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IBM to clean China's air with big data analysis

IBM seals the deal on 10-year plan to help Chinese officials clean up Beijing

IBM has partnered with Chinese officials in an attempt to control Beijing’s rising pollution problems.

The company is unveiling a 10-year initiative in partnership with the locality’s government to improve the nation’s energy systems and protect its citizen’s health.

Beijing is one of China’s largest municipalities, yet is also affected by some of the worst air quality in the country, with the pollution levels often rising to extremely hazardous levels.

The city is surrounded on three sides by mountain ranges which trap the smog, leading government officials to declare a “war on pollution” in the area.

During its battle against poor air quality, the local government has tried closing factories, roads and byways to curb the rise in pollution. These disruptive measures have irritated its citizens and made little difference, it is claimed.

This is where IBM hopes to step in, organising the local government's policies through the collection and analysis of big data.

The firm hopes to map the problems facing Beijing using computer modelling, as well as predict and study the pollution patterns of the city.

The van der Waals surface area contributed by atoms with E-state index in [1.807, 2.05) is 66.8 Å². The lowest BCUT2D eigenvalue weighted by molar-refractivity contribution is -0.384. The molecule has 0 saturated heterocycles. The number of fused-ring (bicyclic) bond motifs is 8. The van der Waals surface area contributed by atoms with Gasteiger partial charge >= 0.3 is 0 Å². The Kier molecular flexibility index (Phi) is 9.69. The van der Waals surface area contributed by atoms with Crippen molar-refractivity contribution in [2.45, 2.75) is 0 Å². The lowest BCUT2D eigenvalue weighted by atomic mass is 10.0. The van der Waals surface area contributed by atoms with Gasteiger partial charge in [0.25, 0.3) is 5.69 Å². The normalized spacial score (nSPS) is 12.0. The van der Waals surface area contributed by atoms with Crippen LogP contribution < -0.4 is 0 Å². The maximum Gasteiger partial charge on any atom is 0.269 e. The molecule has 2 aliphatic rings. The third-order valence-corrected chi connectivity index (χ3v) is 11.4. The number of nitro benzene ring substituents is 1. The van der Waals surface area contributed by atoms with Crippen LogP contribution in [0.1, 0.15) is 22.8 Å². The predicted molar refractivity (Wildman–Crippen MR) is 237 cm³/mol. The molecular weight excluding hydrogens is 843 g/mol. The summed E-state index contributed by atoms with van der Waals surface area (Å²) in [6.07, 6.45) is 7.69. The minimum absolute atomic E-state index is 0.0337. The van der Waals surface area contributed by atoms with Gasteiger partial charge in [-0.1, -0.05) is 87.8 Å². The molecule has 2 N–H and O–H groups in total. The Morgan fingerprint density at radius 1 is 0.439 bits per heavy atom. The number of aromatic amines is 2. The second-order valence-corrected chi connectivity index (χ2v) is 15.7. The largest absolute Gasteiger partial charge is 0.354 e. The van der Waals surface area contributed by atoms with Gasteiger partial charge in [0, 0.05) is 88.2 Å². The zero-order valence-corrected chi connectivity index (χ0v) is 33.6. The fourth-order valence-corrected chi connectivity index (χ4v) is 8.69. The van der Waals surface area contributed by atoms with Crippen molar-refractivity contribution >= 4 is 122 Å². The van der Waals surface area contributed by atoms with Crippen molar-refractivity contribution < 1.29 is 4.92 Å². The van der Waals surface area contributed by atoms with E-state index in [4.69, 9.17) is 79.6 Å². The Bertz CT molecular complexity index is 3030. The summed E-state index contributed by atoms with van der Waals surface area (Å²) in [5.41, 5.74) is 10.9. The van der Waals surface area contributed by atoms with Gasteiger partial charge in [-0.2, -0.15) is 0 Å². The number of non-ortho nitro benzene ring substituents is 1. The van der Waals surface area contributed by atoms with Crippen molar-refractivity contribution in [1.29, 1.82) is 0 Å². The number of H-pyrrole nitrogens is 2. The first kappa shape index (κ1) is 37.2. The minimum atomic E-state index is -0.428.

It will install the latest in optical sensors and meteorological satellite data and crunch all the numbers with its jeopardy-loving supercomputer Watson.

It’s “Green Horizon” program will see it use big data analytics to readily forecast the availability of renewable energy sources like wind and solar power.

Big Blue plans to liaise directly with the industrial companies in the Chinese city, too, in order to convince them to swap out their smog-churning power sources for more energy-efficient models.

The involvement of a big US company will also give the project credibility, according to Chinese officials, as often Beijingers ignore anti-pollution schemes as a way to get more taxes out of them.

“Even in Beijing, the general public doesn’t feel that confident about what the government tells it to do,” says Wang Tao, a climate and energy researcher at the Carnegie-Tsinghua Center for Global Policy.

“IBM is a renowned [for] advanced technologies, [the government] will be able to improve the accuracy and the authority of their analysis. People will have to realise they are part of the problem to be part of the solution.”

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